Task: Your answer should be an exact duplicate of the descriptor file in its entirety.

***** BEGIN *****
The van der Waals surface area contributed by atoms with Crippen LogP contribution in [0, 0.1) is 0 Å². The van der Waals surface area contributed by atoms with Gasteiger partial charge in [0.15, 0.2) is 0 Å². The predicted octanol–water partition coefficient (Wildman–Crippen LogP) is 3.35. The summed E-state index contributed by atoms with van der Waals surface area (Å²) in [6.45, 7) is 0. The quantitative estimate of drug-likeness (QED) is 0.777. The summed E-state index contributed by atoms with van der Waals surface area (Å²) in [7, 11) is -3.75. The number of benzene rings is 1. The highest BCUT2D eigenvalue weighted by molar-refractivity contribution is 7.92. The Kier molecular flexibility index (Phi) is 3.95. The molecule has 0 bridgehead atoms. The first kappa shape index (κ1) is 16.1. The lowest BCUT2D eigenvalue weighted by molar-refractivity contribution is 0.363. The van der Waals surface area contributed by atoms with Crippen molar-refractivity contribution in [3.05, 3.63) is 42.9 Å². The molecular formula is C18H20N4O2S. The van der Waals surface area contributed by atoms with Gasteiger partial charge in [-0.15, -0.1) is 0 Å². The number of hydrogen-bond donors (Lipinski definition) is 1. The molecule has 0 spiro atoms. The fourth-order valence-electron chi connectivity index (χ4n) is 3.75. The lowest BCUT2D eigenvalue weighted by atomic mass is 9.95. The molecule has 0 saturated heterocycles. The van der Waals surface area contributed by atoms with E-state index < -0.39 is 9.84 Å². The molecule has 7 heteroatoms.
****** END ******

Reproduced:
The van der Waals surface area contributed by atoms with Crippen LogP contribution in [0, 0.1) is 0 Å². The van der Waals surface area contributed by atoms with Gasteiger partial charge in [0.15, 0.2) is 0 Å². The predicted octanol–water partition coefficient (Wildman–Crippen LogP) is 3.35. The summed E-state index contributed by atoms with van der Waals surface area (Å²) in [6.45, 7) is 0. The quantitative estimate of drug-likeness (QED) is 0.777. The summed E-state index contributed by atoms with van der Waals surface area (Å²) in [7, 11) is -3.75. The number of benzene rings is 1. The highest BCUT2D eigenvalue weighted by molar-refractivity contribution is 7.92. The Kier molecular flexibility index (Phi) is 3.95. The molecule has 0 bridgehead atoms. The first kappa shape index (κ1) is 16.1. The lowest BCUT2D eigenvalue weighted by molar-refractivity contribution is 0.363. The van der Waals surface area contributed by atoms with Crippen molar-refractivity contribution in [3.05, 3.63) is 42.9 Å². The molecular formula is C18H20N4O2S. The van der Waals surface area contributed by atoms with Gasteiger partial charge in [-0.15, -0.1) is 0 Å². The number of hydrogen-bond donors (Lipinski definition) is 1. The molecule has 0 spiro atoms. The fourth-order valence-electron chi connectivity index (χ4n) is 3.75. The lowest BCUT2D eigenvalue weighted by atomic mass is 9.95. The molecule has 0 saturated heterocycles. The van der Waals surface area contributed by atoms with E-state index < -0.39 is 9.84 Å². The molecule has 7 heteroatoms.